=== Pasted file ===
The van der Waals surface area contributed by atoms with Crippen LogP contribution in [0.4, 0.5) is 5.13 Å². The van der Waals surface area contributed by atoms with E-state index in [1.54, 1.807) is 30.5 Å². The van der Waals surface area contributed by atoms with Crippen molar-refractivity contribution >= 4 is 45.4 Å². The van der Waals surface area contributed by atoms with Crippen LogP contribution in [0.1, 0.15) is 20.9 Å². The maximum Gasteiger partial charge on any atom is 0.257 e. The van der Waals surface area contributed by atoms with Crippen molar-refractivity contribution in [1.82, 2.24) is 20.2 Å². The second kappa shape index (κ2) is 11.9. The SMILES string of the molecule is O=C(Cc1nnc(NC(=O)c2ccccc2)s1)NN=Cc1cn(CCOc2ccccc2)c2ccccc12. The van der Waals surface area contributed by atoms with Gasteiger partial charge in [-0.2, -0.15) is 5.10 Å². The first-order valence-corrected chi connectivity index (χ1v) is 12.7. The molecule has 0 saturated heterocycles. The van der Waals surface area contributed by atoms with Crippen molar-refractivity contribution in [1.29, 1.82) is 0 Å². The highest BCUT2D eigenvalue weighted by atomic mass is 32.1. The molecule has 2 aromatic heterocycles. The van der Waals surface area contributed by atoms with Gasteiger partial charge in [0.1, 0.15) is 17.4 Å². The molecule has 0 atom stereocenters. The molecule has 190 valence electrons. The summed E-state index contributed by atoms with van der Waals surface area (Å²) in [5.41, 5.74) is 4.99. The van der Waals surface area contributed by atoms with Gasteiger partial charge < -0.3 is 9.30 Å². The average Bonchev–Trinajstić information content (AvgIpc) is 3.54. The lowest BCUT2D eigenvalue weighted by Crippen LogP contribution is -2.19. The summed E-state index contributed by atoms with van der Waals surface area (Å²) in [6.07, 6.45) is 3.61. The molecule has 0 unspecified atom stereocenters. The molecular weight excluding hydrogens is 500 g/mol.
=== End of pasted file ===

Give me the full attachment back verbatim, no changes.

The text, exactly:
The van der Waals surface area contributed by atoms with Crippen LogP contribution in [0.4, 0.5) is 5.13 Å². The van der Waals surface area contributed by atoms with E-state index in [1.54, 1.807) is 30.5 Å². The van der Waals surface area contributed by atoms with Crippen molar-refractivity contribution >= 4 is 45.4 Å². The van der Waals surface area contributed by atoms with Crippen LogP contribution in [0.1, 0.15) is 20.9 Å². The maximum Gasteiger partial charge on any atom is 0.257 e. The van der Waals surface area contributed by atoms with Crippen molar-refractivity contribution in [1.82, 2.24) is 20.2 Å². The second kappa shape index (κ2) is 11.9. The SMILES string of the molecule is O=C(Cc1nnc(NC(=O)c2ccccc2)s1)NN=Cc1cn(CCOc2ccccc2)c2ccccc12. The van der Waals surface area contributed by atoms with Gasteiger partial charge in [-0.2, -0.15) is 5.10 Å². The first-order valence-corrected chi connectivity index (χ1v) is 12.7. The molecule has 0 saturated heterocycles. The van der Waals surface area contributed by atoms with Crippen molar-refractivity contribution in [1.29, 1.82) is 0 Å². The highest BCUT2D eigenvalue weighted by atomic mass is 32.1. The molecule has 2 aromatic heterocycles. The van der Waals surface area contributed by atoms with Gasteiger partial charge in [0.1, 0.15) is 17.4 Å². The molecule has 0 atom stereocenters. The molecule has 190 valence electrons. The summed E-state index contributed by atoms with van der Waals surface area (Å²) in [5.41, 5.74) is 4.99. The van der Waals surface area contributed by atoms with Gasteiger partial charge < -0.3 is 9.30 Å². The average Bonchev–Trinajstić information content (AvgIpc) is 3.54. The lowest BCUT2D eigenvalue weighted by Crippen LogP contribution is -2.19. The summed E-state index contributed by atoms with van der Waals surface area (Å²) in [6.07, 6.45) is 3.61. The molecule has 0 unspecified atom stereocenters. The molecular weight excluding hydrogens is 500 g/mol.